Customers enter Chanintr Craft through a covered, ground-floor car park. This multipurpose shelter from Bangkok’s intense sun and rain provides a glimpse of the internal sunlit courtyard and the café beyond. “Furniture showrooms can be very quiet and still,” says Sirisant. “The café is the heart of the whole thing. It allows people to feel engaged with the lifestyle that we are presenting and experience it for themselves.”
Aurelia Rauch worked at the New York-based contemporary art gallery Sperone Westwater before joining the Swiss private bank Bergos in 2018, where she is now creative director. Here, she tells us about her favourite lunch spots, exercising outside and the perfect Sunday soundtrack.
Where will we find you this weekend?
In London for Frieze.
Ideal start to a Sunday? Gentle start or a jolt?
Somewhere between the two. I’m not a fan of sleeping in and like to have a coffee on our balcony that overlooks the lake early in the morning. My boyfriend and I also have a creative-writing ritual. It’s how I like to start every morning.
What’s for breakfast?
Coffee, of course. On a Sunday, I’ll also have a croissant and I wouldn’t say no to a glass of champagne.
Lunch in or out?
Out always. In the summer, we like to explore the amazing nature around Zürich. There are beautiful restaurants by the lake and the bathhouses. The wine region is just an hour away from the city, so we also enjoy having lunch in one of the villages there.
I love being outside, hiking in the autumn and skiing in the winter. I’ll also do some yoga if there’s time and go for a jog with our dog, Jambo.
A Sunday soundtrack?
Jazz. I love everyone from Blossom Dearie to Chet Baker and Billie Holiday – for me, they’re Sunday in song.
Sunday culture must? A market? Museum?
The Kunsthaus Zürich is beautiful to stroll through. When we’re travelling, we’ll pop by the markets. As an art historian, going to a museum is always high on the list.
News or no news?
I used to read The New York Times religiously. Now, I try not to ruin my mood.
A glass of something?
Champagne or Swiss wine.
What’s on the menu?
It depends on how big lunch was. If we cook, it will be a simple pasta dish, or if it’s winter, we’ll have a canapé and glass of wine at Kronenhalle.
Sunday evening routine?
We like to listen to a good podcast or watch a film. I’m really into the classics at the moment – anything with Grace Kelly in it.
Will you lay out your outfit for Monday?
I like to prepare for the day itself but not Monday’s outfit. If I had to prepare, it would be something elegant and cosy.
Shop-bought sandwiches in Japan are usually a fresher affair than in Europe or the US. Here, our Swiss chef and recipe writer Ralph Schelling recreates his favourite: a simple egg sandwich on white bread from 7-Eleven. “One of the tricks is the Kewpie mayonnaise,” says Schelling. “The taste reminds me of when I worked at Ryugin in Tokyo. I would often have the sandwiches after work at 03.00 or 04.00.”
60g Kewpie mayonnaise
½ tsp mustard
½ tsp salt
½ tsp sugar
2 tsps cream
1 tbsp soft butter
8 slices of white bread
Set a large pan of water over a medium heat and place the eggs inside. Boil the eggs for 10 minutes and then remove from the pan. Place in a bowl filled with ice water and let cool for about 15 minutes.
Carefully peel the eggs. Separate the yolks and whites. Place yolks in a bowl and mash with the back of a fork. Then, finely chop the egg whites and add to the bowl with the yolks.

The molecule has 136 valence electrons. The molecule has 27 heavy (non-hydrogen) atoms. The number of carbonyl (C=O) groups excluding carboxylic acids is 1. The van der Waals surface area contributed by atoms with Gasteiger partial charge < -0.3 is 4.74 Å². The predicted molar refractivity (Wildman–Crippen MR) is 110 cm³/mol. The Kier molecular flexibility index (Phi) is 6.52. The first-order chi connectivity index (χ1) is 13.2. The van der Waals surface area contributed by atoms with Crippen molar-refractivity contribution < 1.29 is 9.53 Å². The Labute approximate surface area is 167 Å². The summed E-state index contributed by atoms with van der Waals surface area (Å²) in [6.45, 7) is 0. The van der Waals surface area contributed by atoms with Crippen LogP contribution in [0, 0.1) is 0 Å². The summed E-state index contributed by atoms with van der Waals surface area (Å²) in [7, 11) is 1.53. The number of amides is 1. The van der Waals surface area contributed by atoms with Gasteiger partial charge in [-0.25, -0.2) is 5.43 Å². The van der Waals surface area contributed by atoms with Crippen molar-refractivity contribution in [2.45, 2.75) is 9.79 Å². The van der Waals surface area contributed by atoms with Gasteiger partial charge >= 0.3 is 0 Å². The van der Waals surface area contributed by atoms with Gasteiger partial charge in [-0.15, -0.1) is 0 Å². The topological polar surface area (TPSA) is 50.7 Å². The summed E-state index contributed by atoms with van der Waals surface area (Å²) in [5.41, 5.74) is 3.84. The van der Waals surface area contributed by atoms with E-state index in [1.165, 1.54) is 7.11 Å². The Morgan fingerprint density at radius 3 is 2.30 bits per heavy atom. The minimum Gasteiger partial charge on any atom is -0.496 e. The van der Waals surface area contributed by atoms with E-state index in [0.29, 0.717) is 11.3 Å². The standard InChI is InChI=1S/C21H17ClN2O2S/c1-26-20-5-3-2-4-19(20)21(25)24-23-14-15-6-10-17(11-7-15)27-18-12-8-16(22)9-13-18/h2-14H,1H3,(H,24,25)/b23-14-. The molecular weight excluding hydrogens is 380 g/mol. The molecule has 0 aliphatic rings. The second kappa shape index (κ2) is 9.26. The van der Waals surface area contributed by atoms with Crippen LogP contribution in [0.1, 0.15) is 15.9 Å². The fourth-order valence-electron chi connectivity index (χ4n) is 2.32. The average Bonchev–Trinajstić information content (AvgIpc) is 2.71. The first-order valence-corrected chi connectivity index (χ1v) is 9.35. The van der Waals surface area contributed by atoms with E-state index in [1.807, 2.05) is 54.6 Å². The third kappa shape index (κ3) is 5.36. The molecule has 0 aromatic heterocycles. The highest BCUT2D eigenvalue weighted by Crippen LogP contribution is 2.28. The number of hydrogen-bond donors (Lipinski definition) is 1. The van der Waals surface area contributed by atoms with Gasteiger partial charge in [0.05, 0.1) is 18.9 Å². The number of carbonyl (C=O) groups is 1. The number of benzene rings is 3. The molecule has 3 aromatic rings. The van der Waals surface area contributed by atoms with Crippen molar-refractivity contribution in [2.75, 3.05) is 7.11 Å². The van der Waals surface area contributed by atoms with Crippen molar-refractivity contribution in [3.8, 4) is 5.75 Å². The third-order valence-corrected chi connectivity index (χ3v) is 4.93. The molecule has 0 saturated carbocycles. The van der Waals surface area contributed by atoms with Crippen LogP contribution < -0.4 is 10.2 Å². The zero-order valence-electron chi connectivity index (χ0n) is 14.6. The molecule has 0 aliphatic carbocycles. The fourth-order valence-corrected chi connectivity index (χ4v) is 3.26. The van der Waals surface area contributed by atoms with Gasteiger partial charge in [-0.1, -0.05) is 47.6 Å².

Add the mayonnaise, mustard, salt, and sugar into the egg mixture and mix together until everything is coated. Refrigerate for 1 hour.
Stir the cream into the egg mixture and season to taste. Set aside.
Butter the bread. Layer one slice with egg salad and top with the remaining slice. Trim and discard the crust. Cut the sandwich in half diagonally to make two triangles. Enjoy.
About two hours’ drive southeast of the German capital lies a forest farm that seems as if plucked from a fairy tale (writes Josh Fehnert). Michelberger Farm’s restaurant and rooms, set in the Spreewald reserve, are a far cry from Berlin’s gritty Friedrichshain, where Nadine and Tom Michelberger founded the brand’s first hotel, home to late-night blowouts and after-hours DJ sets, in 2009.
Plans to renovate the sister space were laid in 2019, when Berlin-based Danish architect Sigurd Larsen scoped out a clutch of 19th-century agricultural buildings huddled around a courtyard. While one was replaced to make space for accommodation that sleeps 25 (and can be booked in its entirety), hallmarks of its past were retained and many of the old beams have been transformed into new furniture that now adorns the space.
“Making the bedrooms smaller was our way of creating the feeling of being in a house rather than in a traditional hotel,” Larsen tells Monocle. “The windows are positioned low. When you enter a room, you see a view framing only the green field outside. But as you sit down on the bed, the horizon and sky become visible over the tree canopies.” The food and seasonally grown produce from the regenerative farm, as well as nearby producers such as Gut Ogrosen and Landgut Pretschen, are central to the Michelberger mission.
The restaurant opens on Thursdays for dinner and closes after breakfast on Mondays, though drop-ins are welcome to stop by for coffee and cake on weekends too. Even with the cycling, canoeing and horse riding offered by the Spreewald, returning home to the Michelberger Farm might still be the greatest pleasure. “My favourite part about the farm is waking up in the morning and opening the door to the bedroom,” says Larsen. “You can hear the kitchen team downstairs preparing breakfast, all made using berries and crops from the field below. It’s like waking up at a friend’s house in the countryside.”
This is a remarkable portable sound system that makes the audio from a smartphone or tablet more exciting (writes David Phelan). It comes in the form of a squat lozenge with a circular speaker at either end. Held in place magnetically, these can be undocked and placed behind the listener to work as satellite speakers. The effect is highly immersive, with Sony software making it feel as though the audio is coming from every direction – even overhead. You can adjust the volume and the distribution of the sound using the buttons on the main speaker or through the Sony app. The audio output is big and powerful from the main unit and the extra units add a spectacular 3D effect. The battery lasts as long as 30 hours; a 10-minute recharge is enough for a couple of hours. Sound good?